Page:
Invasive Species Compendium

Detailed coverage of invasive species threatening livelihoods and the environment worldwide

Abstract

Traditionally managed landscapes do not prevent amphibian decline and the extinction of paedomorphosis.

Abstract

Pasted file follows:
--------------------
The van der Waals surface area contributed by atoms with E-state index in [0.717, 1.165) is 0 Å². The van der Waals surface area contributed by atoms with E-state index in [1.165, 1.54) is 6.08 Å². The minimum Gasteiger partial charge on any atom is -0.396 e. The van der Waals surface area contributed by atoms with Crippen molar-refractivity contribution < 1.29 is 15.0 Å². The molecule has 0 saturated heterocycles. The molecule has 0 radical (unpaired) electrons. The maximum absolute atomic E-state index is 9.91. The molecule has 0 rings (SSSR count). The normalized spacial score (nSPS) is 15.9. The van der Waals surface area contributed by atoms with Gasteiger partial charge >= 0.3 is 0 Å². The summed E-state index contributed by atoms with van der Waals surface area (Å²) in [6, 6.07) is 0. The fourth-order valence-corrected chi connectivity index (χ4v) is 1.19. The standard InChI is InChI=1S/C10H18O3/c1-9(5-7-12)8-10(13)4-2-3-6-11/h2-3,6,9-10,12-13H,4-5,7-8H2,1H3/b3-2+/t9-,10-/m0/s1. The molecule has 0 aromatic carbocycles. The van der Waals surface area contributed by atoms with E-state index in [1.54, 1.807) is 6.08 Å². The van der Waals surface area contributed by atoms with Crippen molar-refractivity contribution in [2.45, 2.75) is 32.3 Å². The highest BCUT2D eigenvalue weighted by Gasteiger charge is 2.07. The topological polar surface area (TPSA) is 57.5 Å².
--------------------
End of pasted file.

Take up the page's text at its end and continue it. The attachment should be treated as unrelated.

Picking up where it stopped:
Eco-cultural landscapes are assumed to be favorable environments for the persistence of biodiversity, but global change may affect differently their terrestrial and aquatic components. Few long-term studies have examined how multiple, global change stressors may affect wetland biodiversity in such environments. Facultative paedomorphosis is a spectacular example of intra-specific variation, in which biphasic (metamorphosing) amphibians coexist with fully aquatic conspecifics that do not metamorphose (paedomorphs). Paedomorphosis is seriously threatened by global change stressors, but it is unknown to what extent traditional management will allow its long-term persistence. Here, we tested the effects of alien species introductions while taking into account land use and climate changes on the distribution of two polymorphic newt species (Ichthyosaura alpestris and Lissotriton graecus) in Montenegro by using a 68-yr data set and Bayesian mixed models integrating complex spatial and temporal structures. We found that, despite the persistence of natural landscapes, metamorphs dramatically declined and paedomorphs were nearly extirpated, losing 99.9% of their aquatic area of occupancy and all the major populations. Fish introduction was the main determinant of decline for both phenotypes. Climate and the presence of crayfish further contributed to the decline of metamorphs, which started later and was less dramatic than that of paedomorphs. The near extinction of paedomorphosis on a country-wide scale shows how invasive species determine broad-scale impacts, which can be even stronger than other global change stressors, and underlines the need for immediate management actions to avoid the extinction of a unique developmental process, paedomorphosis.